Everything You Need To Know About Food Poisoning

It is estimated that around 48 million people in the United States contract foodborne illnesses yearly.

Most of the time, people can recover on their own without hospitalization. But in some rare cases, food poisoning can lead to more serious health complications and even death.

What is Food Poisoning?

Food poisoning is an illness that occurs when you consume contaminated food or water.

The contaminants can be bacteria, viruses, parasites, or toxins, and they may enter the food supply at any point from farm to table. This contamination usually does not produce significant changes in the food’s appearance, taste, or smell.

What are the Symptoms of Food Poisoning?

Once you have consumed contaminated food or water, it can take anywhere from a few hours to a few days for symptoms to develop.

Symptoms of food poisoning include:

● diarrhea

● nausea

● vomiting

● loss of appetite

● abdominal cramps

● mild fever

● headache

● weakness

Generally, these symptoms are not severe and usually resolve within a few days.

What Should I Do? 

If you believe you may have food poisoning, you should:

● Drink plenty of fluids to stay hydrated.

● Avoid dairy, caffeine, alcohol, and sugary drinks.

● Eat small, bland meals when you can.

● Rest as much as possible.

While over-the-counter medications such as Imodium or Pepto-Bismol can help with nausea and diarrhea, keep in mind that vomiting and diarrhea are your body’s ways of getting rid of the contaminants. It may not be helpful in the long run to suppress these symptoms.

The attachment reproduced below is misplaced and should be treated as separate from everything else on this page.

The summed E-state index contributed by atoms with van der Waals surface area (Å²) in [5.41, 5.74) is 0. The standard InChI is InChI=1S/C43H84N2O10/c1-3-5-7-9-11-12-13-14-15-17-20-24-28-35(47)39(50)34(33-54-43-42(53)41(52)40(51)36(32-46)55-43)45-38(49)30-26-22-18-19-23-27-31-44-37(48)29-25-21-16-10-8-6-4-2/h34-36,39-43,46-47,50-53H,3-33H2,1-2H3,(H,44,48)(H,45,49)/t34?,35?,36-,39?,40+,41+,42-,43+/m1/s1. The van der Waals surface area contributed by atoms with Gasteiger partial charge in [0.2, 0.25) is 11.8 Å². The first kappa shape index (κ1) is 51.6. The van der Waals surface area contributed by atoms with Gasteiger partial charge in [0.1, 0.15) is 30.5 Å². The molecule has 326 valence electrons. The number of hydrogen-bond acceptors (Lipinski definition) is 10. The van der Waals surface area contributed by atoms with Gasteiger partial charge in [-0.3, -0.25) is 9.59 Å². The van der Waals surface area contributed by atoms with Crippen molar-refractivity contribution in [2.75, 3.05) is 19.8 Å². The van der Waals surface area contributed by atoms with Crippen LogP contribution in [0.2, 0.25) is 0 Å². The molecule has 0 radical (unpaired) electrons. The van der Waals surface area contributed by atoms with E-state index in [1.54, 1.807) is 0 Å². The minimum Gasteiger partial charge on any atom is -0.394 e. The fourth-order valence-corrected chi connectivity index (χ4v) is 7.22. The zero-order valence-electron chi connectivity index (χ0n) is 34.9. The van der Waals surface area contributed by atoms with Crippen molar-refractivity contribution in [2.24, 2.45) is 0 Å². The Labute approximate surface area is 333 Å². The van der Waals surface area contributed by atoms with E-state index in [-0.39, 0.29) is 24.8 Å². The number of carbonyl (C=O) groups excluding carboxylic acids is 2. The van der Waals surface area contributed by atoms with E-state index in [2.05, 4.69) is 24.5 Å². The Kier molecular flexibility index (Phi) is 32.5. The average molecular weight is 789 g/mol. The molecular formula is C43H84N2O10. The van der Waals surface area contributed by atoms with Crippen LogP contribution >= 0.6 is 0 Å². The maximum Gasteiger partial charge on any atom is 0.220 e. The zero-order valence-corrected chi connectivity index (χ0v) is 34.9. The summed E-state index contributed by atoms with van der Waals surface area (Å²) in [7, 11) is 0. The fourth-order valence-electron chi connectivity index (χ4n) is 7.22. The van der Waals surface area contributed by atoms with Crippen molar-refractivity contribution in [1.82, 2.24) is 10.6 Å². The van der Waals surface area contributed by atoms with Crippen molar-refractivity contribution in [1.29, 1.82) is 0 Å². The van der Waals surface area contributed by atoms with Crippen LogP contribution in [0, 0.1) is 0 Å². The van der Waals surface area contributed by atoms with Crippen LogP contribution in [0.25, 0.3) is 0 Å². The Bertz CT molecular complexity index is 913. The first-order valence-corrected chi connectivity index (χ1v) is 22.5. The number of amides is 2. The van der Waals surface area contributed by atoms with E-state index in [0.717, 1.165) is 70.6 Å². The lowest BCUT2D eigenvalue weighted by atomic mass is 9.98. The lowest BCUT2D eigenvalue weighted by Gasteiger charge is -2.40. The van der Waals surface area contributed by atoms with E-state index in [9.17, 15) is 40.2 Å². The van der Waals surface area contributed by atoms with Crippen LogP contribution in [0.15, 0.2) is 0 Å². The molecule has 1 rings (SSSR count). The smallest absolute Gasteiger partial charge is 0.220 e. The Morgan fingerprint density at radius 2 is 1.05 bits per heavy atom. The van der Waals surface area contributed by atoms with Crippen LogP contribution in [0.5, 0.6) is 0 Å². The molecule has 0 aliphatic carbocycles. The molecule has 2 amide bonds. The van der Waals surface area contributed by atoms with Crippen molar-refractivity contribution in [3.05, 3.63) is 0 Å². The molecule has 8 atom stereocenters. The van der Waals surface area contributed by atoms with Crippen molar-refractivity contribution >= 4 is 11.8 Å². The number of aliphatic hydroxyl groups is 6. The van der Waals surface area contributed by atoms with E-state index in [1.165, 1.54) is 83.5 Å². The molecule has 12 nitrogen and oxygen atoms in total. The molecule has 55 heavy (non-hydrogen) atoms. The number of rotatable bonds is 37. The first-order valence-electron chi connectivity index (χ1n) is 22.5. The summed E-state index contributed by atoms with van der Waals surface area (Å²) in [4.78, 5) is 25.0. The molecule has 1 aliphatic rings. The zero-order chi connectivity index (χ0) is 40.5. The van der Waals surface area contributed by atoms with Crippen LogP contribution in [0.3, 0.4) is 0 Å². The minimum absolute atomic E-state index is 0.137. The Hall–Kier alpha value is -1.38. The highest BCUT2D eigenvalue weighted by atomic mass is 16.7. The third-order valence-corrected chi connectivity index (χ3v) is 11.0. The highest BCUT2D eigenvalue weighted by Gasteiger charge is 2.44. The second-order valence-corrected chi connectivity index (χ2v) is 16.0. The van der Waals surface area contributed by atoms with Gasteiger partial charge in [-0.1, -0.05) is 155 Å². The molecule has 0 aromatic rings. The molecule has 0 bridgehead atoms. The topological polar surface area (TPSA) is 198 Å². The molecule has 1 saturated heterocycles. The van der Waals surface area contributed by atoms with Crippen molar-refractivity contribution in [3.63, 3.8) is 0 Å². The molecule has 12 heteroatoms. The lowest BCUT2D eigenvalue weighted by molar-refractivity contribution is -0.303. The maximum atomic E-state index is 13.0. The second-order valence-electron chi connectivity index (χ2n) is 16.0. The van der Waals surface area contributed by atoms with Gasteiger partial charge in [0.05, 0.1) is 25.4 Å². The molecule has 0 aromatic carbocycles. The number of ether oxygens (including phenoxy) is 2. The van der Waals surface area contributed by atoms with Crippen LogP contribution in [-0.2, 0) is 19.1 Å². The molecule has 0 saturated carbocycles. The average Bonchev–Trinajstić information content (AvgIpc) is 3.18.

What Warning Signs Should I Look For?

In most cases, food poisoning will resolve on its own without any medical intervention. However, some important warning signs may indicate a more serious health complication.

You should seek medical attention immediately if you experience any of the following:

● Bloody diarrhea

● High fever above 102°F

● Signs of dehydration—little or no urination, severely dry mouth, and throat, dizziness

● Frequent vomiting prevents you from keeping liquids down

● Diarrhea that lasts more than three days

Additionally, you should contact a doctor if:

● You are pregnant

● You are 60 years or older

● You have a weakened immune system

● Your baby or child is sick

How Can I Prevent Food Poisoning?

There are some simple steps that you can take to reduce the risk of food poisoning.

You should:

● Wash your hands thoroughly with soap and water for at least 20 seconds, especially before eating, before preparing food, and after using the restroom.

● Do not prepare food for other people if you are sick.

● Wash fruits, vegetables, and uncooked foods thoroughly before eating them.

● Cook meat, poultry, and seafood to the proper temperature. Use a food thermometer to check that food has reached a safe internal temperature.

● Avoid cross-contamination by keeping raw meat, poultry, seafood, and eggs away from other food items.

● Refrigerate food properly.

● Check expiration dates and be aware of food recall notices.

● Clean your kitchen frequently, including countertops, cutting boards, hand towels, dish rags or sponges, sinks, and appliances.

● Clean all areas where food is prepared, stored, or eaten every day.

Although many people associate food poisoning with eating out at restaurants, most cases of foodborne illness are actually contracted from food prepared in the home.

By taking some simple precautions to maintain excellent hygiene in the kitchen, you can help to keep yourself, your family, and your guests safe from food poisoning.